Charles Harrison

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On a warm Texas fall evening, Charles Ray Harrison left the family, community and land he loved and went to be with his Lord. He left this earth the way he lived on it — working.

Charlie was born to Minnie Aline (Smith) and Roy Elton Harrison in his Grandmother Smith’s house near the Bedias Baptist Church just weeks after the beginning of the Great Depression. Family, faith and business shaped his life.

He learned to farm and ranch (which means learning how to work hard) and attended school in Bedias, then moved to Anderson at age 10 when his father was elected District Clerk of Grimes County. The family moved to Houston to work as part of the war effort, and Charlie graduated from Galena Park High School in 1947, where he was co-captain of the football team. While there, he attended Market Street Baptist Church, where he was saved and baptized.

Charlie graduated from Sam Houston State Teachers College in Huntsville, before going to work for Swift Agricultural Chemicals Corporation in 1951. His intelligence, drive, and work ethic were quickly noted, and he rose steadily in the company, taking on new responsibilities in Madison, Wis., and Chicago. After bringing the family back to Houston, he moved to American Plant Food Corporation as executive vice president in 1972. His reputation for uncompromising standards in business, and Christian compassion for people, earned the respect of workers and executives alike. He served with APF for 15 years, followed by another 44 years on the board of directors.

In 1987, he and his wife Peggy retired from the grind of office work and returned to the challenge of making a living off the land. Moving in next to the family “home place” of more than 100 years, he quickly settled into the community as one of its volunteers and champions. “Charles Ray” as his mother called him, and “Charlie” as he was known far and wide, joined the Bedias Volunteer Fire Department in 1987, where he was a hard working fixture at the fundraising fish fry year after year. He served on the County Crime Stoppers Board for 24 years, was a member of the 100 Club, and was such a strong supporter of the County Sheriff’s Department that he was made an honorary member, and had his own badge. Three times president of the Bedias Civic Association, he worked on the restoration of the Grimes County Courthouse as a member of “Operation Courthouse.” Seeking to put his many years of business experience to work for his friends and neighbors, he put in many hours with the Investment Committee for Grimes County, maximizing the resources available for community projects.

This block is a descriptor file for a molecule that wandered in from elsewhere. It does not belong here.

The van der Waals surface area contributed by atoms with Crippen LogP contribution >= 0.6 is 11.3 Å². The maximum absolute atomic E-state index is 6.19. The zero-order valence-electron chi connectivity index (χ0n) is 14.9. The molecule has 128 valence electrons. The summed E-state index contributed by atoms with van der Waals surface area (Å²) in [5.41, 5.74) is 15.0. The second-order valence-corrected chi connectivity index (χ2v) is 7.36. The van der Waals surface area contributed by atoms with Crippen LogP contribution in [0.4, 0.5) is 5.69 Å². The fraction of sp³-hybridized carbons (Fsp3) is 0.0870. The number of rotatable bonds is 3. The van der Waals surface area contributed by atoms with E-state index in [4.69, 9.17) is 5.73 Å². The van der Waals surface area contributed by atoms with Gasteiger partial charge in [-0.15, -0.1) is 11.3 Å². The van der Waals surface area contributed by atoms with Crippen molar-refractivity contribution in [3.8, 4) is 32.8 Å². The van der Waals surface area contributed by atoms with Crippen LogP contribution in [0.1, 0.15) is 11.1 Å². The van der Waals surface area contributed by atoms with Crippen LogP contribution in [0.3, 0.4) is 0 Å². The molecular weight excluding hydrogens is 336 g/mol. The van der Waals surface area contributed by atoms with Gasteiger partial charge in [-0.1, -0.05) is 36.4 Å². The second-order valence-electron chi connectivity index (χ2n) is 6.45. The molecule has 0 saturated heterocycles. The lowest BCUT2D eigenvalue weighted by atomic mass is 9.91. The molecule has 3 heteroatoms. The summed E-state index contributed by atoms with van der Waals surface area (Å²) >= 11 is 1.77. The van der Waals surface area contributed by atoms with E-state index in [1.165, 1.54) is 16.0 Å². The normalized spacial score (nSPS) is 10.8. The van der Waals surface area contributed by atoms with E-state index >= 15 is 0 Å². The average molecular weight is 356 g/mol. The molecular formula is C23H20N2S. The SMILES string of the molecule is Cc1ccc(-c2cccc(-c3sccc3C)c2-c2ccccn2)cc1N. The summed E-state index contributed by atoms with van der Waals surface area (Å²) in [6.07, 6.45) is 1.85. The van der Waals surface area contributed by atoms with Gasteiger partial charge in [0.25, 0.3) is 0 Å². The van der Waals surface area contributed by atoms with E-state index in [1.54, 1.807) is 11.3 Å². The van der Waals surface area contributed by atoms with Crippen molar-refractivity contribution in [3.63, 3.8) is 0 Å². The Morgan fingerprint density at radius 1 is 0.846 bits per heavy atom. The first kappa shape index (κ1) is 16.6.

However, this short list cannot begin to capture the many hours (and donations) that he and Peggy contributed to the individuals and organizations that turn a collection of people into a thriving self-sufficient community. When there was work to be done, whether keeping an eye out for our law enforcement officers on a dark and lonely stretch of road, or pulling a neighbor’s cow from a tank in the cold rain, Charlie Harrison was one of the first to respond — and he didn’t leave until the task was done.

Those closest to him know that Charlie worked just as hard at guiding his family and teaching them the skills and perseverance he knew they would need in life. Those who did not live through the Depression can never fully understand how the childhood experience of watching hard working families struggle through a time when there was no work or money or food impacted the survivors. Charlie was a loving husband, father, uncle and friend — but an uncompromising task master when there was work to be done. He had no patience with those who slacked on a task, or would not pull their own weight. He taught his children that high standards are a form of compassion, because it results in reliable citizens and self-sufficient family members. His family learned this lesson well.

Charlie loved his family and his friends and his life showed it. But his one other love was the land he worked. He kept a watchful eye on every sick cow, and grieved for every tree lost to drought. He nursed lost fawns, drove off coyotes, and locked the gate every time he passed through. When he got the call to leave us, he was out checking the garden God had given him to tend.

Charlie was preceded in death by: his parents; his sister Uldene H. McIntyre and his brother-in-law, Dick McIntyre; his brother Harold G. Harrison and sister-in-law Elinor Harrison; his first wife Margaret Harrison; and his daughter Brenda Harrison Evans.

He is survived by:

•his wife, Peggy Harrison (of Bedias);

•his daughter, Mary Giles and her husband, Roy Giles (of Houston) and their two children Justin Giles, wife Emily, their son Barrett Charles, son Jordan Giles, wife Afua, and son Caden, grandson Bill Evans, wife Suzanne, daughters Kailey and Karsyn (of Ennis); grandson Brett Evans, daughter Klara (of Bedias), grandson Brady Evans, son Brendyn (of Madisonville);

•his son, Cole Harrison (of Bedias)

•Peggy’s son Robert Autrey, wife Dena, son Caleb (of Richards);

•Ronald Autrey, wife Julie, son Joshua (of Lafayette, La.);

•Bryan Autrey, wife Rosa, daughter Jilena (of Houston).

A viewing will be held from 6 to 8 p.m. on Oct. 2 at Southern Heritage Funeral Home, West FM 1696, in Bedias. A luncheon will be served by the Bedias Volunteer Fire Department at the fellowship hall at noon on Tuesday, Oct. 3. Services will be conducted at the Bedias Baptist Church at 2 p.m., followed by graveside ceremonies at the Bedias Baptist Cemetery

In lieu of flowers the family has requested donations be made to the Jerald and Cindia Brown Scholarship Fund of the Bedias Baptist Church, or the Bedias Volunteer Fire Department.

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